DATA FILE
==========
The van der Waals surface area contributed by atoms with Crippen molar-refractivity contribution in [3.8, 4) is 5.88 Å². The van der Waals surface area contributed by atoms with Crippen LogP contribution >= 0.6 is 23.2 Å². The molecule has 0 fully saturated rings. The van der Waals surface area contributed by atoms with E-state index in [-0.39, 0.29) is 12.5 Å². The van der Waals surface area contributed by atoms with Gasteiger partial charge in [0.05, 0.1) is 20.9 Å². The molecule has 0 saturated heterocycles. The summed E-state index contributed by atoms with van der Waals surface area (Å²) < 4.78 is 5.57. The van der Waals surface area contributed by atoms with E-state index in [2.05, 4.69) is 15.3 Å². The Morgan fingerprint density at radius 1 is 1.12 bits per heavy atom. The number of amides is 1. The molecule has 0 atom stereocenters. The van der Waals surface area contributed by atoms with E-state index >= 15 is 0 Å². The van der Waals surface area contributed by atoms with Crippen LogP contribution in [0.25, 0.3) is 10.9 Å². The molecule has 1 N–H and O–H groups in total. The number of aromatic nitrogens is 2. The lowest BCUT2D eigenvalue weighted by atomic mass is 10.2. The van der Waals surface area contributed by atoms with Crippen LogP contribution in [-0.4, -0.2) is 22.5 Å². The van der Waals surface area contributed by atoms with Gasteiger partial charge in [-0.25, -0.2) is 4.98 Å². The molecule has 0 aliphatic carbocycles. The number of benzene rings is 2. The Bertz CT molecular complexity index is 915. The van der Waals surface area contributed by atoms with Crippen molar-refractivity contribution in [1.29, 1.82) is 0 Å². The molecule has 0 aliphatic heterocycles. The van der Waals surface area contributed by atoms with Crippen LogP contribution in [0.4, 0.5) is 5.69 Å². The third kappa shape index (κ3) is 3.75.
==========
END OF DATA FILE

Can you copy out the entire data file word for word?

The van der Waals surface area contributed by atoms with Crippen molar-refractivity contribution in [3.8, 4) is 5.88 Å². The van der Waals surface area contributed by atoms with Crippen LogP contribution >= 0.6 is 23.2 Å². The molecule has 0 fully saturated rings. The van der Waals surface area contributed by atoms with E-state index in [-0.39, 0.29) is 12.5 Å². The van der Waals surface area contributed by atoms with Gasteiger partial charge in [0.05, 0.1) is 20.9 Å². The molecule has 0 saturated heterocycles. The summed E-state index contributed by atoms with van der Waals surface area (Å²) < 4.78 is 5.57. The van der Waals surface area contributed by atoms with E-state index in [2.05, 4.69) is 15.3 Å². The Morgan fingerprint density at radius 1 is 1.12 bits per heavy atom. The number of amides is 1. The molecule has 0 atom stereocenters. The van der Waals surface area contributed by atoms with E-state index >= 15 is 0 Å². The van der Waals surface area contributed by atoms with Crippen LogP contribution in [0.25, 0.3) is 10.9 Å². The molecule has 1 N–H and O–H groups in total. The number of aromatic nitrogens is 2. The lowest BCUT2D eigenvalue weighted by atomic mass is 10.2. The van der Waals surface area contributed by atoms with Crippen LogP contribution in [-0.4, -0.2) is 22.5 Å². The van der Waals surface area contributed by atoms with Gasteiger partial charge in [-0.25, -0.2) is 4.98 Å². The molecule has 0 aliphatic carbocycles. The number of benzene rings is 2. The Bertz CT molecular complexity index is 915. The van der Waals surface area contributed by atoms with Crippen molar-refractivity contribution in [1.29, 1.82) is 0 Å². The molecule has 0 aliphatic heterocycles. The van der Waals surface area contributed by atoms with Crippen LogP contribution in [0.4, 0.5) is 5.69 Å². The third kappa shape index (κ3) is 3.75.